Your brother in Christ Jesus, Clive.

Correspondent's reply:

Hi Clive,

“I was prompted to look at the how the Darby Bible handled Rom 8:1 and it too omits the second half. Not sure what to make of that.

I merely take the stance of an observer as I, like perhaps the majority, at least for the present, lack the background and resources to research such matters independently, and thus I note with interest the various comments of Bible scholars but find myself wondering what to make of it all. So if we take a text like Rom 8.1 as an example, I note that there are differences of opinion among Bible scholars and I simply move on with what I am sure of in the way of the principles involved.”

Yours, William

Hi William,

Thanks for your email and your interesting comments.

I take the view that God has promised to "guide (us) into all truth” and that involves understanding and interpreting Scripture accurately. Whereas I get the impression that you are saying something different. That is, God guides the church into all truth in a very general sense, say, in getting major teachings right, but that doesn’t extend to getting all the details of the Text, and so on, right.   Yes, I realise it’s a problem when commentators differ in what they do with a Text. At that point do we throw up our hands and say, Well, as I don’t know the Greek and haven’t studied the technical aspects about differing manuscripts, etc., then I can’t possibly make a judgement. On that basis, you would say, perhaps, 'Who knows whether the Gospel of Mark ended at verse 8 or verse 20?   If the critical editors say it ended at verse 8, then I’ll just have to be agnostic about it!'   Whereas, if we believe God providentially preserved His Text the same way He inspired it in the first place, then we can confidently say, “No way did Mark’s ending get lost, with a shorter one possibly substituted.”   We should instead, be sure of every detail of Scripture.

JND the Textual Critic

I realise JN Darby and William Kelly and other brethren didn’t believe that, so the critics among them interfered with the Received Text, and changed it quite freely.   [Thus JND's 1890 edition of the NT omits Rom 8:1b without mention or demur!]. In my view this was a mistake of the Brethren movement, and of course the talented textual critic Samuel Tregelles - in fellowship with Exclusive Brethren - was a leading critic of his day, and brought out his own Greek Text of the NT!!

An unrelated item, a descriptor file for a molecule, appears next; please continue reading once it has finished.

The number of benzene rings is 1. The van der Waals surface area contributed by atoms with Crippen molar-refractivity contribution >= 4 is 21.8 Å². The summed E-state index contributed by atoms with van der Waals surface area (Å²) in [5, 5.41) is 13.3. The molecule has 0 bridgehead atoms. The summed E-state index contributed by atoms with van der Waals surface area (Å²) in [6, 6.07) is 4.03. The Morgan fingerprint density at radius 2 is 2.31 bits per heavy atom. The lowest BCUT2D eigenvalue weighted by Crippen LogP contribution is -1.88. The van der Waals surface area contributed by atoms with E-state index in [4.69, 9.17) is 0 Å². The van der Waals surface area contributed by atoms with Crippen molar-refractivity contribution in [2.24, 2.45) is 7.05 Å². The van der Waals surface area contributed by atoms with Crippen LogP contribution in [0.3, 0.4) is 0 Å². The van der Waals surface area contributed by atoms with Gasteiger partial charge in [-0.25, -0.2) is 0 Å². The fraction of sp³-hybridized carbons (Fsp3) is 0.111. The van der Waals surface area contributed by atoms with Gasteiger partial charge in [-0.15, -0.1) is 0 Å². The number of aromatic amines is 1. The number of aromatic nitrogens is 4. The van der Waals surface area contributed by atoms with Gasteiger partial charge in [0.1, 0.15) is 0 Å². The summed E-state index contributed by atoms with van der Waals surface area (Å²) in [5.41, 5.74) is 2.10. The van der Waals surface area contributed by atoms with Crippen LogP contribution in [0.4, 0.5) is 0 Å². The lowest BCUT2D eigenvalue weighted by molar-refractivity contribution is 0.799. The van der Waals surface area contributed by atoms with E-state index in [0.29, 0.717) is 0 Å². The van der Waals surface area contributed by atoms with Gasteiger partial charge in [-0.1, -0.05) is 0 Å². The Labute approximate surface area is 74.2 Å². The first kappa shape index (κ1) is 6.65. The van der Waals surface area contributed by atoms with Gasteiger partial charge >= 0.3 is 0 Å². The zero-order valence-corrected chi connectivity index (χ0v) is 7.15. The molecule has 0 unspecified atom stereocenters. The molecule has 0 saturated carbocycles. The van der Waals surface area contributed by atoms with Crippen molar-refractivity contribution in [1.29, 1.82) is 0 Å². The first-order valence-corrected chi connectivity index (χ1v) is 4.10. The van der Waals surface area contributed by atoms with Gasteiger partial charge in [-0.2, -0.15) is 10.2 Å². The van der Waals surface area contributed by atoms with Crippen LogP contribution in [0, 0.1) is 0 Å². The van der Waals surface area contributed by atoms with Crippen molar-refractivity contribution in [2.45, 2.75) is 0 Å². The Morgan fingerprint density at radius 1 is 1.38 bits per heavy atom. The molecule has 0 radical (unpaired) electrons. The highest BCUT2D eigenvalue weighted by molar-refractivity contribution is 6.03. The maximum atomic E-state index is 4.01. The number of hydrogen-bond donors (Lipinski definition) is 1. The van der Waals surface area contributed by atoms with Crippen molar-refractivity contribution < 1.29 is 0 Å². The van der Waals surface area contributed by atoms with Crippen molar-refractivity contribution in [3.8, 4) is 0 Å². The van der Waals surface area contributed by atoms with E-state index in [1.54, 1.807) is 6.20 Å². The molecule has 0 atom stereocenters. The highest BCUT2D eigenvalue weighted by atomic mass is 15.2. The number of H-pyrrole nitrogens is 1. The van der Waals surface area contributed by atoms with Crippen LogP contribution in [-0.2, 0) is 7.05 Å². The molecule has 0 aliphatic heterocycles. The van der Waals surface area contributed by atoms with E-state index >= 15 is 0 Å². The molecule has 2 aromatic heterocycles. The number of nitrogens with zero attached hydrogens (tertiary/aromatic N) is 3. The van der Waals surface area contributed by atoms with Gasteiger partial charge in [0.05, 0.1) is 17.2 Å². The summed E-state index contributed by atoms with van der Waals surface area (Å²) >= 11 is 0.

JN Darby left out the second part of Rom 8:1 as you say.   In my view he had no good reason to do that.   In a similar way, he changed the threefold AV rendering of “krisis” in John 5: 22, 24, and 29, saying the translators got v. 24 wrong, when rendering the word as “condemnation,” rather than “judgement.” [Whereas it is clear, we all will be judged, but the saved will not be condemned – to which thought the KJV translators were calling attention in v. 24.]  

As to the use of the word in Rom 8: 1, Darby shows by his comments, that he took your earlier view of the matter (i.e. condemnation = eternal damnation). In his critical footnote he shows he rejects the clause, not because of the external evidence of MSS but because, he says, “The Greek, were it to stand as part of the text, must be translated, ‘There is no condemnation for those who, in Christ Jesus, walk not after the flesh, but after the Spirit.”   That is, he automatically assumes that “condemnation” means eternal damnation, whereupon incongruity results. However, as I said, if “condemnation” is better rendered “disability” here (for those with a clear conscience to worship God in sincerity), then there’s absolutely no reason why the way in thich the AV translates and incorporates the clause, within the verse, should not be accepted as accurate and helpful.

The Brethren’s mistake I believe was to assume, along with the rest of Christendom - with its growing habit of sitting in judgement on the Word of God in the Traditional Text - that the KJV men were not superior in their knowledge and scholarship, as compared to contemporary scholars.   In the KJV translators we see a group of over 50 men, subject to one another's judgement, and vastly saturated in all the relevant material. They thus made very well informed textual judgements - as between manuscripts, early writers, etc.

JN Darby prided himself on having won a Classical medal at Trinity College, Dublin, the prize which acknowledged his superior grasp of Greek and Latin. Because of that, some of his other brethren doubtless stood in awe of him.   What results from reliance on a handful of elite scholars? A reliance on men rather than on God the Holy Spirit. So much so, that William Kelly (who followed Darby closely) said his younger disciples didn’t need to study Greek and Hebrew for themselves, as they now had all they needed, laid out before them. Darby, however, said in later life he thought that somewhere along the way, he had got something seriously wrong. He was right. Thinking he could improve on the KJV translators' scholarship, in my view, was where he went wrong.   And, naturally, Kelly followed him closely.

A resolution

Whenever someone tells me a KJV reading is wrong and needs correcting, I have been constantly helped by responding sceptically to such comments, saying, “I’ll study the question for myself in the light of the KJV. I'll assume the latter is right, first working out why they rendered the Text in such a way. Then, I will decide if their rendering stands up in the light of all we know, and agree upon.”   I have yet to be shown the KJV translators were substantially wrong anywhere. Where can their rendering be improved in accuracy (I’m not thinking of style)? Scholars glibly refer to the mistakes of the KJV, but they don’t allow the criticism to be properly tested, it seems - assumed not proved!! QED.

I hope that helps, William, to show where I am coming from,

Your brother,